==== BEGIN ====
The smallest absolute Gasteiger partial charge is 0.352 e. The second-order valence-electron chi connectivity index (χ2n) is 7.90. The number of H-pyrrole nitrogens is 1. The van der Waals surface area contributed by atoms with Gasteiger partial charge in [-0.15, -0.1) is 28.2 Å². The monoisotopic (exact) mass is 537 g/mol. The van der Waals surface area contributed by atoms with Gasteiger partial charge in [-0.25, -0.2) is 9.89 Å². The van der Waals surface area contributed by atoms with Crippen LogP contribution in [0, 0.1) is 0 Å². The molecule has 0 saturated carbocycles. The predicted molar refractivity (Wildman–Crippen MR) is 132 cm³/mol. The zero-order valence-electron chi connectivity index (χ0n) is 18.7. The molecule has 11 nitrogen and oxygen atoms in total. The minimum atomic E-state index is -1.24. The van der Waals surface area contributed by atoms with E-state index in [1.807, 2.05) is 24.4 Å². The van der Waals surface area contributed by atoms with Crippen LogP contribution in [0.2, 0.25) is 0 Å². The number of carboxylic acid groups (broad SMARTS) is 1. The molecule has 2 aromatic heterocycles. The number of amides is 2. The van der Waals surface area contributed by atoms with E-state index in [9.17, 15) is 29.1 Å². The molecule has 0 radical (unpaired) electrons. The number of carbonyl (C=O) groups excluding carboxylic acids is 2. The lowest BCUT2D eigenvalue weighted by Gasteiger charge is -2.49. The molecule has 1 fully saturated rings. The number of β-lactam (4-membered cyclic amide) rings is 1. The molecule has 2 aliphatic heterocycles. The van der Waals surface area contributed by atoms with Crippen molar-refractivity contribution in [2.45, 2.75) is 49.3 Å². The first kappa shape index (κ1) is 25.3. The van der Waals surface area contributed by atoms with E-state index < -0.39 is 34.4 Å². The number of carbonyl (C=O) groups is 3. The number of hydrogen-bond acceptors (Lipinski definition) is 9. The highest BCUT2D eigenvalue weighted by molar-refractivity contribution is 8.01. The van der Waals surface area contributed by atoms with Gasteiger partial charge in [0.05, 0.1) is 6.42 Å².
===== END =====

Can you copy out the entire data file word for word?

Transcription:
The smallest absolute Gasteiger partial charge is 0.352 e. The second-order valence-electron chi connectivity index (χ2n) is 7.90. The number of H-pyrrole nitrogens is 1. The van der Waals surface area contributed by atoms with Gasteiger partial charge in [-0.15, -0.1) is 28.2 Å². The monoisotopic (exact) mass is 537 g/mol. The van der Waals surface area contributed by atoms with Gasteiger partial charge in [-0.25, -0.2) is 9.89 Å². The van der Waals surface area contributed by atoms with Crippen LogP contribution in [0, 0.1) is 0 Å². The molecule has 0 saturated carbocycles. The predicted molar refractivity (Wildman–Crippen MR) is 132 cm³/mol. The zero-order valence-electron chi connectivity index (χ0n) is 18.7. The molecule has 11 nitrogen and oxygen atoms in total. The minimum atomic E-state index is -1.24. The van der Waals surface area contributed by atoms with E-state index in [1.807, 2.05) is 24.4 Å². The van der Waals surface area contributed by atoms with Crippen LogP contribution in [0.2, 0.25) is 0 Å². The number of carboxylic acid groups (broad SMARTS) is 1. The molecule has 2 aromatic heterocycles. The number of amides is 2. The van der Waals surface area contributed by atoms with E-state index in [9.17, 15) is 29.1 Å². The molecule has 0 radical (unpaired) electrons. The number of carbonyl (C=O) groups excluding carboxylic acids is 2. The lowest BCUT2D eigenvalue weighted by Gasteiger charge is -2.49. The molecule has 1 fully saturated rings. The number of β-lactam (4-membered cyclic amide) rings is 1. The molecule has 2 aliphatic heterocycles. The van der Waals surface area contributed by atoms with Crippen molar-refractivity contribution in [2.45, 2.75) is 49.3 Å². The first kappa shape index (κ1) is 25.3. The van der Waals surface area contributed by atoms with E-state index < -0.39 is 34.4 Å². The number of carbonyl (C=O) groups is 3. The number of hydrogen-bond acceptors (Lipinski definition) is 9. The highest BCUT2D eigenvalue weighted by molar-refractivity contribution is 8.01. The van der Waals surface area contributed by atoms with Gasteiger partial charge in [0.05, 0.1) is 6.42 Å².